Thomas Hodge was survived by his wife, Marjory, and two minor children, Elroy and Levy.   Thomas’ will left three quarters of his estate to Marjory and one quarter to Robert, his adult son by a previous marriage. Thomas named his brother, Evan, as the independent executor. Marjory is worried she and the children will have insufficient funds to meet their expenses during the administration of the estate.  Does Texas law provide any protection for Marjory and the children?   

According to Texas Estates Code §353.101(a), Marjory, as surviving spouse, has the right to apply to the probate court to have the judge fix a family allowance to be paid from the estate.. With her application to the court, Marjory would file a verified affidavit stating the amount necessary for her and the children’s maintenance for one year after Thomas’ death. The affidavit must also state the amount of any separate property she owns and any amount of property of the children in their own right. See Texas Estates Code §353.101(b) (1) and (2).

At a hearing, Marjory will have the burden of proving, by a preponderance of the evidence: (1) the needs alleged; (2) that she does not have separate property sufficient property for her own maintenance; and (3) that the children do not have adequate property in their own right adequate for their maintenance. Once Marjory has met her burden of proof, the court must set a family allowance for Marjory and the children’s support.

Marjory estimated the first year’s expenses for herself and the children would be approximately $100,000.00 and requested that amount as an allowance.  Robert contested that amount because Marjory had received life insurance proceeds of $250,000.00, was the beneficiary of $125,000.00 from Thomas’ IRA and earned a salary of $60,000.00.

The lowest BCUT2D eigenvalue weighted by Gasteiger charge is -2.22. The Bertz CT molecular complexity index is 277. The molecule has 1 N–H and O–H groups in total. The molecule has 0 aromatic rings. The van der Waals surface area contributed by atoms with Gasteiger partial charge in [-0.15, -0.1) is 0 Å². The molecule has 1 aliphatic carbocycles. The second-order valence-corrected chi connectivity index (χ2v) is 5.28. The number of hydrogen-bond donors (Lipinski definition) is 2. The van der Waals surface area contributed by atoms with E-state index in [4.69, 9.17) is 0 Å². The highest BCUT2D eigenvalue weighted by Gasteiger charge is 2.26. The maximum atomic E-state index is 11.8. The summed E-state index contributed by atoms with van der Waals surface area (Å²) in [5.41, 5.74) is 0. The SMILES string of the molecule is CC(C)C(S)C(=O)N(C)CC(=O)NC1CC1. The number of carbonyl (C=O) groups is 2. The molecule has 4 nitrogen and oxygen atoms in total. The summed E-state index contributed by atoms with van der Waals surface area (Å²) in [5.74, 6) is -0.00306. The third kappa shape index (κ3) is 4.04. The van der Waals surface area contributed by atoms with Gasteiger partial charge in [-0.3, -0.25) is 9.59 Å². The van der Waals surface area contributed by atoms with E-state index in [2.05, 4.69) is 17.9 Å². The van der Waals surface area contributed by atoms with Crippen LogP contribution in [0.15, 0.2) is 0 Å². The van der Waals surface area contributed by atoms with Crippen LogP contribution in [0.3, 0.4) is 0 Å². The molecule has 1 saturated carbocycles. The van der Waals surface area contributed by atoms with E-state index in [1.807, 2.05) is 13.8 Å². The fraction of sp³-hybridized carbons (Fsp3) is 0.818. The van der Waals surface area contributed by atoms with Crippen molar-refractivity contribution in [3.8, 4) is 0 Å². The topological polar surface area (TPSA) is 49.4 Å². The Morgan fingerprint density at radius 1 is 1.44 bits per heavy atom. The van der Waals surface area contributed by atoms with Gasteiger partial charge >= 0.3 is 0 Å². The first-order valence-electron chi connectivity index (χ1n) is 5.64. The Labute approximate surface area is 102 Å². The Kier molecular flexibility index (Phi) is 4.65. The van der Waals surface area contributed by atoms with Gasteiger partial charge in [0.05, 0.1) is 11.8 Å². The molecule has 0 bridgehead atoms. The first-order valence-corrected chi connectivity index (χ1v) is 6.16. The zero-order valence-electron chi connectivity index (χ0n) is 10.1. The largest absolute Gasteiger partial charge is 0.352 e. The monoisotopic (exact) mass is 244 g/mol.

In determining the amount of the family allowance, assets that were community property at the time of death are not counted. Examples of non-countable assets include wages of the surviving spouse, life insurance and retirement benefits inherited from the deceased spouse.  See Estate of Wolf, 268 S.W3d 780 (Tex.App.-Fort Worth 2008, no writ). Therefore, Robert’s claims that these assets should reduce Marjory’s allowance are not valid.

The family allowance is given priority over most other claims against the estate, meaning it is paid before any other claim, except funeral expenses and expenses of the decedent’s last illness in an amount approved by the court not to exceed $15,000.00. See Texas Estates Code §353.104 and § 355.102(b). After Evan, as executor, pays the funeral and last illness expense up to the limitation amount, he must then set aside the $100,000.00 allowance requested to Marjory, assuming the estate has sufficient funds remaining to do so.

Sandra W. Reed is an attorney with Katten & Benson, an Elder Law firm in Fort Worth. She lives in beautiful Somervell County, near Chalk Mountain.